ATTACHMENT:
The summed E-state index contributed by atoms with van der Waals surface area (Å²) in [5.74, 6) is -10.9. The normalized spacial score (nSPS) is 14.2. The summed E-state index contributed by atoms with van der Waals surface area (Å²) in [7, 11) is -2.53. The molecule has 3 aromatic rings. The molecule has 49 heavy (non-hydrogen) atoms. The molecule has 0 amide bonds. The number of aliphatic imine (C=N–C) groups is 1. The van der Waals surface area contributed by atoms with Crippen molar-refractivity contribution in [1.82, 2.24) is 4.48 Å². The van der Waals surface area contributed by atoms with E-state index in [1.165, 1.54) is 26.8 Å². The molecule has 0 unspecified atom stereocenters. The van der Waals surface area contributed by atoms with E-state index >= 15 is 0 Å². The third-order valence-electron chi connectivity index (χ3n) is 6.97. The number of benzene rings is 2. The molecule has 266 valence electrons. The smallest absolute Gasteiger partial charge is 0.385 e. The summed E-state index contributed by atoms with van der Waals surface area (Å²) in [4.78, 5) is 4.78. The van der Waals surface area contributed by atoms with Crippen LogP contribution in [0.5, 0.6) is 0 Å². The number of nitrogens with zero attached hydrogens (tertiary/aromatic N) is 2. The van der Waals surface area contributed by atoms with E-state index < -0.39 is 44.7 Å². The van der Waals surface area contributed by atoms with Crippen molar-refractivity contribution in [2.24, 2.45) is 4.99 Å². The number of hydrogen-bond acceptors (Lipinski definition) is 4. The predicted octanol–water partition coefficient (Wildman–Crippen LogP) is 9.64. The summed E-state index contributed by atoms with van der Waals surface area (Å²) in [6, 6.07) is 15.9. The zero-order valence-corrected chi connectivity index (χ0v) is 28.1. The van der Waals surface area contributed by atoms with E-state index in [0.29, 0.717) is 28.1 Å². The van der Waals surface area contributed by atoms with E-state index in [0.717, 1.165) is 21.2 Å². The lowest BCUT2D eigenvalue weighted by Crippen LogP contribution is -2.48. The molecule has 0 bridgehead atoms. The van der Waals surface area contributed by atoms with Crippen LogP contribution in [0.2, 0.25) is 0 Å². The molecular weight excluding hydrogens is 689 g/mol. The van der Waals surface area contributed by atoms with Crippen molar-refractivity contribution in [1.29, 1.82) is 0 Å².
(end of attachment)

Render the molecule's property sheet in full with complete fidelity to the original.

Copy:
The summed E-state index contributed by atoms with van der Waals surface area (Å²) in [5.74, 6) is -10.9. The normalized spacial score (nSPS) is 14.2. The summed E-state index contributed by atoms with van der Waals surface area (Å²) in [7, 11) is -2.53. The molecule has 3 aromatic rings. The molecule has 49 heavy (non-hydrogen) atoms. The molecule has 0 amide bonds. The number of aliphatic imine (C=N–C) groups is 1. The van der Waals surface area contributed by atoms with Crippen molar-refractivity contribution in [1.82, 2.24) is 4.48 Å². The van der Waals surface area contributed by atoms with E-state index in [1.165, 1.54) is 26.8 Å². The molecule has 0 unspecified atom stereocenters. The van der Waals surface area contributed by atoms with E-state index >= 15 is 0 Å². The third-order valence-electron chi connectivity index (χ3n) is 6.97. The number of benzene rings is 2. The molecule has 266 valence electrons. The smallest absolute Gasteiger partial charge is 0.385 e. The summed E-state index contributed by atoms with van der Waals surface area (Å²) in [4.78, 5) is 4.78. The van der Waals surface area contributed by atoms with Crippen LogP contribution in [0.5, 0.6) is 0 Å². The number of nitrogens with zero attached hydrogens (tertiary/aromatic N) is 2. The van der Waals surface area contributed by atoms with E-state index < -0.39 is 44.7 Å². The van der Waals surface area contributed by atoms with Crippen molar-refractivity contribution in [2.24, 2.45) is 4.99 Å². The number of hydrogen-bond acceptors (Lipinski definition) is 4. The predicted octanol–water partition coefficient (Wildman–Crippen LogP) is 9.64. The summed E-state index contributed by atoms with van der Waals surface area (Å²) in [6, 6.07) is 15.9. The zero-order valence-corrected chi connectivity index (χ0v) is 28.1. The van der Waals surface area contributed by atoms with E-state index in [0.29, 0.717) is 28.1 Å². The van der Waals surface area contributed by atoms with E-state index in [0.717, 1.165) is 21.2 Å². The lowest BCUT2D eigenvalue weighted by Crippen LogP contribution is -2.48. The molecule has 0 bridgehead atoms. The van der Waals surface area contributed by atoms with Crippen LogP contribution in [0.2, 0.25) is 0 Å². The molecular weight excluding hydrogens is 689 g/mol. The van der Waals surface area contributed by atoms with Crippen molar-refractivity contribution in [1.29, 1.82) is 0 Å².